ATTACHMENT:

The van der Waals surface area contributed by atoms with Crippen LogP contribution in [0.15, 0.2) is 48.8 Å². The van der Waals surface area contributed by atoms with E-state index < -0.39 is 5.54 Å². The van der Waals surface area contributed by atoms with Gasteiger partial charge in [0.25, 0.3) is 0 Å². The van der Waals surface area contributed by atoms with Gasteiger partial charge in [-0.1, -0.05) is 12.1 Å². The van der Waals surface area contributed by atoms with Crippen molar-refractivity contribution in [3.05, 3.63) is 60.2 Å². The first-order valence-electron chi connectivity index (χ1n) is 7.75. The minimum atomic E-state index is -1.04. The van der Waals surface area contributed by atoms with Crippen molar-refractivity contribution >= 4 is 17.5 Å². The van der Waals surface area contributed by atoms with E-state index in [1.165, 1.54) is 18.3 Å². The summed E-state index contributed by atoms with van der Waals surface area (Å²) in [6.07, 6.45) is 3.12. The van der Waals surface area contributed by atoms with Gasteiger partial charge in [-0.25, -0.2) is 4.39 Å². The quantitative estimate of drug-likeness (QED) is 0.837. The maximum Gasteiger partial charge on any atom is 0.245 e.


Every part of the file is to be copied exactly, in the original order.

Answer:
The van der Waals surface area contributed by atoms with Crippen LogP contribution in [0.15, 0.2) is 48.8 Å². The van der Waals surface area contributed by atoms with E-state index < -0.39 is 5.54 Å². The van der Waals surface area contributed by atoms with Gasteiger partial charge in [0.25, 0.3) is 0 Å². The van der Waals surface area contributed by atoms with Gasteiger partial charge in [-0.1, -0.05) is 12.1 Å². The van der Waals surface area contributed by atoms with Crippen molar-refractivity contribution in [3.05, 3.63) is 60.2 Å². The first-order valence-electron chi connectivity index (χ1n) is 7.75. The minimum atomic E-state index is -1.04. The van der Waals surface area contributed by atoms with Crippen molar-refractivity contribution >= 4 is 17.5 Å². The van der Waals surface area contributed by atoms with E-state index in [1.165, 1.54) is 18.3 Å². The summed E-state index contributed by atoms with van der Waals surface area (Å²) in [6.07, 6.45) is 3.12. The van der Waals surface area contributed by atoms with Gasteiger partial charge in [-0.25, -0.2) is 4.39 Å². The quantitative estimate of drug-likeness (QED) is 0.837. The maximum Gasteiger partial charge on any atom is 0.245 e.